The CLS has 15 beamlines accessible for “users” or scientists from other institutions using the synchrotron as part of their research. A Beamline consists of an optics hutch where synchrotron light is focused and wavelength is selected, an experimentation hutch where the appropriate technique is selected for the experiment, and work stations where scientists operate the beamline and measure light as it is absorbed, reflected, refracted, or scattered by the sample. MORE INFORMATION ON BEAMLINES



At the beamline, the synchrotron light passes through the optics hutch on its way to the sample. There, the monochromator enables researchers to choose the wavelength of light best-suited to the experiment they are conducting. The monochromator is the device that separates different wavelengths of light (much like a prism). This is done using either optical dispersion (as in a prism), or as diffraction, using a grating which separates the wavelengths of light and filters out the light that isn’t required. Each of the beamlines at CLS is unique and have markedly different monochromators specific to their design.


The selected wavelengths of synchrotron light are focused by the mirrors in the optics hutch onto the sample in an end station located in the experimental hutch. Each end station is designed specifically for the types of experiments conducted on that beamline. In general, each one consists of a sample holder and a detection system, unique to the technique employed by the scientist, as well computers through which the researchers control the mechanisms involved in the experiments and view the data as it is recorded.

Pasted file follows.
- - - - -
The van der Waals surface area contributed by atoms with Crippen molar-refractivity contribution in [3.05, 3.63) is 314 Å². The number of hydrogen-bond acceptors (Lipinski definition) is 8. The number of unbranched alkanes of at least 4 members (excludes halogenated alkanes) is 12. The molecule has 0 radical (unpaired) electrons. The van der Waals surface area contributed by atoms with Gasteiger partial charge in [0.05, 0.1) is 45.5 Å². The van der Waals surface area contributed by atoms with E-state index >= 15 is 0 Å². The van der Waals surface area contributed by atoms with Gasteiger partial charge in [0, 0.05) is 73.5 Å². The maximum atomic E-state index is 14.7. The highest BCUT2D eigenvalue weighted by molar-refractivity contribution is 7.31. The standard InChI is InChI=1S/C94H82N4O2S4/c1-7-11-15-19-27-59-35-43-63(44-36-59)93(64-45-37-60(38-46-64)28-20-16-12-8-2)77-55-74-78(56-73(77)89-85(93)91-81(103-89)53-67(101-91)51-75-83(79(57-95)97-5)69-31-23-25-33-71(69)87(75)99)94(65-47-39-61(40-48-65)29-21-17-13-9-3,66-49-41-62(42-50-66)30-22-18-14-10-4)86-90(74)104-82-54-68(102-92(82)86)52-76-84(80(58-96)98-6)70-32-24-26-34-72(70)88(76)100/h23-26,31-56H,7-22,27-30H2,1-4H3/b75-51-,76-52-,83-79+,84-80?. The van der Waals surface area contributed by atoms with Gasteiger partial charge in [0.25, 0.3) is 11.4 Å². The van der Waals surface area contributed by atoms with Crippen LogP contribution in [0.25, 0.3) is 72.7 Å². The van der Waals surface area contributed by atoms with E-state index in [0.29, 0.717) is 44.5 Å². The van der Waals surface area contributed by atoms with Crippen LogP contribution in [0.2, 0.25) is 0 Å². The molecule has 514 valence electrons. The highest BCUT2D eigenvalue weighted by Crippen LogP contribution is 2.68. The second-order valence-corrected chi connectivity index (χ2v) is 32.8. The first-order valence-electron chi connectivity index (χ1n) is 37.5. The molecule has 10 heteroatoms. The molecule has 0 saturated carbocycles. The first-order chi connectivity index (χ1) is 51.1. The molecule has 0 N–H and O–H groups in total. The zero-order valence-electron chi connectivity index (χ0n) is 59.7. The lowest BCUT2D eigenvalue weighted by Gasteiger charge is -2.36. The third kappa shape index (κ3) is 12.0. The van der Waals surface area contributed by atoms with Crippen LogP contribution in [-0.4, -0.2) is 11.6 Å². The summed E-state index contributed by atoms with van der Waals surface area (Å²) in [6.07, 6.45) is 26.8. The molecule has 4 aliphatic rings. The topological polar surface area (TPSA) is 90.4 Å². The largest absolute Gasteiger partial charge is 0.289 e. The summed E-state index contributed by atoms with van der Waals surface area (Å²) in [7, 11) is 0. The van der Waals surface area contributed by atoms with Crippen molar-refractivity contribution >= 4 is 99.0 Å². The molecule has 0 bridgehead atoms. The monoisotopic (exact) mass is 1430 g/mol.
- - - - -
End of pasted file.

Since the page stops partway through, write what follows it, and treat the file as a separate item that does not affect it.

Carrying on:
Synchrotron Source to Computer diagram


CLS is committed to providing a safe working environment for all staff and protecting the general public and environment from risks. As part of our commitment to safety, we utilize personnel safety systems, equipment protection systems and emergency shutdown processes.

Control Room

Control Room management is an important part of ensuring personnel safety throughout the facility. From the control room we monitor:

  • Personnel Safety Systems (PSS) - includes Fire Alarms System, Accelerator Access Interlock Systems, Oxygen Monitoring System
  • Equipment Protection Systems (EPS) - includes beam position, size and quality, cooling/heating systems, vacuum systems, power supplies and magnet settings, timing systems, and valve controls
  • Accelerator operators disable/enable all or individual beamlines including start and shutdown processes and select mode of accelerator operation such as normal (beam available to users) versus accelerator studies

In the case of an emergency the synchrotron can be shut down automatically in less than 20 milliseconds from the control room and from several other locations manually.

Radiation Safety 

Radiation is energy that comes from a source and travels through material or through space. Sources of radiation include light, heat and sound. There are many natural sources of radiation, including the sun and various elements in the earth. When dealing with sources of radiation, there are safety concerns that must be addressed.

Since the CLS is a source of light radiation, thermoluminescent detectors are used to record any possible radiation that escapes the shielding surrounding the rings and end stations. These are located throughout the facility as well as carried by personnel. The national limit from natural sources (background radiation) is 3 milli-Sieverts (mSv) per year. CLS measures very little above what is detectable in the background and is well within the annual regulatory limit imposed by the Canadian Nuclear Safety Commission which is 50 mSv - equivalent to approximately 500 chest X-rays per year. 

Experiments and Safety 

CLS will authorize an experiment only after the activities associated with the experiment have been defined, hazards have been identified, and adequate hazard controls have been implemented. A scientific proposal would be submitted for review and if it has been expected and has met all applicable requirements, a permit is issued identifying the users of safety requirements.